Sunday, 11 December 2016

Star Trek: The Disinherited by Peter David

Star Trek: The DisinheritedStar Trek: The Disinherited by Peter David
My rating: 4 of 5 stars

The Disinherited goes rather dark rather quickly as several colonies are attacked by an unknown enemy, the novel opens up with the introduction of a few characters for the sole purposes of hooking you in only to sacrifice them for the narrative. That said it works very well, strangely enough it always seems that we hear about brutal events after the fact especially from the tv series but here there is no middle ground, the enemy slaughters men, women and children with no quarter given.
The Enterprise is assigned to investigate and hopefully prevent further bloodshed on these colony worlds while Lt. Uhura has been assigned to the USS Lexington for a specific mission to do a deal with the inhabitants of Rithra, a species who rely on both verbal and gesture based communications. The Enterprise encounters the raiders and doesn't fare too well against them and a young Ensign Chekov does not do himself any favours in the eyes of the Captain. Uhura on the other hand embraces the opportunity to speak to a new alien race and to aid them in protecting their young and establishing a rapport leading to perhaps membership to the Federation.
The Disinherited weaves the two plots beautifully, they both offer the reader a story with depth and pay off but when the two plots merge then the novel pays off the reader bigtime. An excellent original series adventure with particularly focus on Chekov and Uhura.

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Probe by Margaret Wander Bonanno

ProbeProbe by Margaret Wander Bonanno
My rating: 4 of 5 stars

Probe has an interesting history, while Margaret is credited as the writer she didn't infact write the published novel. Seems to be Romulan level machinations going on with the publisher but for now I can only review this novel I read.
Probe is of course a story dealing with the machine/entity which visited the Earth in ST:IV in search of intelligent marine life, this novel gives us a huge amount of backstory to this enigmatic creation in terms of its genesis, it's mission and interactions with aliens both known and unknown. We also get a very compelling plot line which deals with the Romulans holding out a potential hand of friendship (after the death of the Praetor) but of course nothing is what it seems.
I came away from this novel totally happy with the Probe storyline, in seems to fit with what little we were offered from the movie and of course does clearly indicate that the Federation and Empires are very very small and almost insignificant when viewed in terms of a million plus years of galaxy wide civilisations birth and deaths. The Romulan subplot has plenty of depth and complexity to the point where it could have been a standalone story by itself but the merging of two of the aspects through music was most satisfying in terms of scifi storytelling.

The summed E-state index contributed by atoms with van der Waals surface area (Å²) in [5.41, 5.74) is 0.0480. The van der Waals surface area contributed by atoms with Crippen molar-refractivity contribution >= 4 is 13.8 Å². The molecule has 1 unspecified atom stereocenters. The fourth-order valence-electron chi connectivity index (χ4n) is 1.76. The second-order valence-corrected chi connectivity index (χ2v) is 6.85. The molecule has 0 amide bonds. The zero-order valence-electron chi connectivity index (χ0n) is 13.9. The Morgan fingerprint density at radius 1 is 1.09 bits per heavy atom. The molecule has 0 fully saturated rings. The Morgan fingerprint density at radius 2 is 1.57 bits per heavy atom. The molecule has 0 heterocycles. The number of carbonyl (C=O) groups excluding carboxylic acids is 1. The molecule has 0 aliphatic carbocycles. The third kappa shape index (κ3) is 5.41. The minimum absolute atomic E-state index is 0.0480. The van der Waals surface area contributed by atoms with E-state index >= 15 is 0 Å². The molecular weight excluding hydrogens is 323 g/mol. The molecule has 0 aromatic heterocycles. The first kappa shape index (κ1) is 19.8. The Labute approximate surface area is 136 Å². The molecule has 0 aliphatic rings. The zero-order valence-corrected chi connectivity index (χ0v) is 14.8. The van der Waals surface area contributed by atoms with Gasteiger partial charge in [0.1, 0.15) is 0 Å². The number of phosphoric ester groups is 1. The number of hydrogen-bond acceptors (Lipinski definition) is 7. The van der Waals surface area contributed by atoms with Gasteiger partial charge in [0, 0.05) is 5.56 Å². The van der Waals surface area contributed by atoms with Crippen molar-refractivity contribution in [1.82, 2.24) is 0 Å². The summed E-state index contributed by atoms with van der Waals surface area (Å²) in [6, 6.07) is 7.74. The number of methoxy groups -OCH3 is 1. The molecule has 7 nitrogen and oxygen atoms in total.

A highly recommended read for those looking for more on the Probe or just a fan of the devious Romulan Empire but with enough heart to avoid some of the cliches.

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Faces of Fire by Michael Jan Friedman

Faces of FireFaces of Fire by Michael Jan Friedman
My rating: 3 of 5 stars

Faces of Fire is certainly a Star Trek novels that pays off if you are familiar with the events of Star Trek II & III as it contains the seeds of that story. On the Federation colony of Beta Canzandia III a research project into terraforming in ongoing with mixed results with integrating new strains of plant life into a methodology for generating oxygen in a new ecosystem. One of the lead scientists is Dr Carol Marcus who along with her son David is going to be paid a visit by the Enterprise who is due for a routine audit and medical screenings, Spock will be staying behind to offer some short term assistance. Unbeknown to both the colony and Starfleet a faction within the Klingon Empire has also heard of the project and sees it as a potential weapon against the Empire and Klingons tend to do only one thing when they believe they are threatened.
Faces of Fire was an entertaining look at a Carol Marcus who we knew little about from the movies, we also begin to understand why David was so anti-starfleet and of course at least one of the Klingons will be playing a pivotal role many years later when Genesis comes to fruition.
I probably found the secondary story more interesting though, Kirk and the Enterprise dealing with a culture fractured by deeply held religious beliefs and on the verge of civil war, the usual Federation diplomatic fun and games add spice but a more satisfying story then the Marcus one.
Faces of Fire is certainly worth a read if you want more of the Marcus backstory but that apart a solid story of original series Star Trek with some good intrigue.


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